Car Texting More Popular After It's Outlawed
California's texting-while-driving ban took effect at the beginning of 2009.
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Did that make you put the phones down? No way. Of course the period since 2009 has seen the introduction of the most-popular, inexpensive iPhones yet, the 4 and 5 series, as well as the emergence of Samsung's popular Galaxy line of smartphones:
And so, texting-while-driving in the Golden State has been exploding.
The AAA of California recently released its annual roadside observational surveys. It found that handset-to-head cellphone use is down 57 percent since California's no-handsets-while-driving law took effect in 2008.
But texting while driving is up 126 since the 2009 ban. About 4 percent of drivers were doing it last year, the AAA says, compared to 1.5 percent before the law.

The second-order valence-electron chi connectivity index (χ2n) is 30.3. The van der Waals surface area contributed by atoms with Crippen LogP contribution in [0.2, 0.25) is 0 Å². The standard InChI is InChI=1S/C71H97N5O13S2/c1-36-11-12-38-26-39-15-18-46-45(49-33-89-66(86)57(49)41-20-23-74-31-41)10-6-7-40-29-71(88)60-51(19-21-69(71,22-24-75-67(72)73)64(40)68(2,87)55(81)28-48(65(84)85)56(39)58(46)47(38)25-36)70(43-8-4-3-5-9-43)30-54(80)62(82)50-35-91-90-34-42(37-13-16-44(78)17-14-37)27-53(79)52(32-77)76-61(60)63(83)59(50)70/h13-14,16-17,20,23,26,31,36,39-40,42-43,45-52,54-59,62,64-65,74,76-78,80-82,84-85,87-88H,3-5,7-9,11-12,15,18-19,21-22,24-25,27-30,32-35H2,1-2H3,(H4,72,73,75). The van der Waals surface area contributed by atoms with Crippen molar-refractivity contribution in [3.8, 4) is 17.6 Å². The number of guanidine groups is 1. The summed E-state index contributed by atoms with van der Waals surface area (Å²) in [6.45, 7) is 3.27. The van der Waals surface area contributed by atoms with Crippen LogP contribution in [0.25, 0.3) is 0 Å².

The folks at AAA note in a statement that there has been "tremendous growth in texting overall during the last five years."
Indeed, that might explain the reduction in behind-the-wheel headset-to-ear use.
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AAA also says that there is "difficulty in enforcing the ban" on texting.
Indeed, that's been our pet peeve for a while: You can dial and pick-up calls legally, so how do cops know you're not doing that? It's a law about content, content police usually can't know.
And so of 790,000 mobile-phone-related citations issued by the CHP since 2008, only 30,000 involved texting-while-driving, the AAA says.
Steven A. Bloch, the AAA's traffic safety researcher:
Officers experience difficulty in citing texting since motorists can conceal their behavior inside the vehicle much more easily than when using a handheld cell phone. This impacts how effective the law can be as a deterrent.Laws that can't be enforced are stupid, needless laws. If you get into an accident because you were texting-and-driving you would face a whole world of legal hurt even without the no-texting rule.
That sounds like a deterrent to us.